Sunday, December 04, 2011
#251: The Ides of March
Do me a favor. Shut your eyes and picture these names one after the other.
Marisa Tomei. Evan Rachel Wood. Philip Seymour Hoffman. Paul Giamati. Ryan Gosling. George Clooney.
Its quite possible that everytime the name came to your mind you immediately related the particular actor with a particular movie. You know why ? Because each of them on their own are good enough to carry a movie on their shoulders. And now imagine all of them in one movie. Too much to ask ? Expect ? Well, not quite because The Ides of March combines all these actors and ekes a film that's so superior that you don't think about any of these actors individually but what the film did to you and the answer in one word is- breathtaking.
The credit for the film should actually go to the original playwright. This is a film that's all about it's story - its wicked twists and turns, power struggles and larger themes of loyalty and friendship and in many ways simply about someone being in the right place at the right time. Adapted from a Beau Wilimon play, the film was written for the screen by Grant Heslov, Wilimon and Clooney himself. We all know Clooney as a director has a nose for films. All his previous films leave you wanting for more and this is no different. What is remarkable is once again as in Good Night and Good Luck, Clooney lets someone else play the lead. And that someone in the case of The Ides of March is Ryan Gosling.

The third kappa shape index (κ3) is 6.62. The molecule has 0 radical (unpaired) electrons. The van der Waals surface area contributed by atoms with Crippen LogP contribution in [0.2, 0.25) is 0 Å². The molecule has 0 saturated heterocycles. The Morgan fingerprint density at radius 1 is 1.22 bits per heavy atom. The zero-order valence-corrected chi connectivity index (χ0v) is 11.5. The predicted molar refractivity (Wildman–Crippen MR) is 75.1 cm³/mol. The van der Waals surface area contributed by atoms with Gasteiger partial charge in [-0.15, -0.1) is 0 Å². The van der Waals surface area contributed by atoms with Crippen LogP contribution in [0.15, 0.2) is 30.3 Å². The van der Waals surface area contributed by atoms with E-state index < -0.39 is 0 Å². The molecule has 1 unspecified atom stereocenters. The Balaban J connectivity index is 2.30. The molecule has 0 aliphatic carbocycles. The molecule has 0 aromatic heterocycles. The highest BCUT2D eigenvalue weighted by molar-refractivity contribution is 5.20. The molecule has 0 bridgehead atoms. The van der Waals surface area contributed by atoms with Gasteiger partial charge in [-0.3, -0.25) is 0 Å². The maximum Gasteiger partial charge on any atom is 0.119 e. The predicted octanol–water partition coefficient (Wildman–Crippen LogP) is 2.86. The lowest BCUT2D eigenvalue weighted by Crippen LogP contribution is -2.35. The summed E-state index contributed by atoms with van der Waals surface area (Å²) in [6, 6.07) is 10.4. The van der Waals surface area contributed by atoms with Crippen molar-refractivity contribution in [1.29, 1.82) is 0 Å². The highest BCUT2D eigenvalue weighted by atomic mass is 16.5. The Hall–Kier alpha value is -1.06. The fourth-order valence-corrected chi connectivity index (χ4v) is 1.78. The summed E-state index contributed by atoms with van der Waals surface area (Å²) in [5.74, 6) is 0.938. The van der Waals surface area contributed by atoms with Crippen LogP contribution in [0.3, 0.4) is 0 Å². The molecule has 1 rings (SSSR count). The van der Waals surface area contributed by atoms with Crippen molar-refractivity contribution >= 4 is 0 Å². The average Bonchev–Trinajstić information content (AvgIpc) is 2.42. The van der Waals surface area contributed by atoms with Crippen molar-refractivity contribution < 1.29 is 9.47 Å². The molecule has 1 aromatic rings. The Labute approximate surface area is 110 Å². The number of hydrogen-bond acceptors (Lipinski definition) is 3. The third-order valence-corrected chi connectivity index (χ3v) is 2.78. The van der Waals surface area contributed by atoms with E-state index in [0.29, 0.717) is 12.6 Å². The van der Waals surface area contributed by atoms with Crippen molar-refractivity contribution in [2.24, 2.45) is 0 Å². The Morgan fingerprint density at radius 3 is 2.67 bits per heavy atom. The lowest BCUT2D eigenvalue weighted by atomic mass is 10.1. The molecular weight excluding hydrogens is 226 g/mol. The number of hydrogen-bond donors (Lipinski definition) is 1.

Gosling owns the character of Stephen Myers, a campaign manager for Presidential Candidate Mike Morris (Clooney) in the film. He is a bright and diligent manager with a sharp but principled boss (Hoffman). This team is contesting against a candidate named Pullman whose chief campaign manager is a wily Tom Duffy (Giamatti). The film takes place in a period of seven days in Ohio where the stakes are getting higher by the hour.
An excellent set of performances by the actors round up a tight plot. Clooney as the director seems to be simply conducting an orchestra of accomplished musicians. This is a nearly flawless film where every department makes a mark. The background score ranges from the hopeful to the haunting, the editing from slick to conventional and the cinematography from being scenic to poetic. There are those movies which are very good and yet a false note here and there sometimes jars the experience. Well, this isn't one of them. The screenplay works at a fast pace and is nothing short of electric. An case in point being the dialogue exchange between Hoffman and Gosling, that even towards the fag end is still as riveting.
To sum it up, I can only say this. I have seen The Ides of March twice in the last month and I think I am good for more. I don't think I can pay a film a bigger compliment.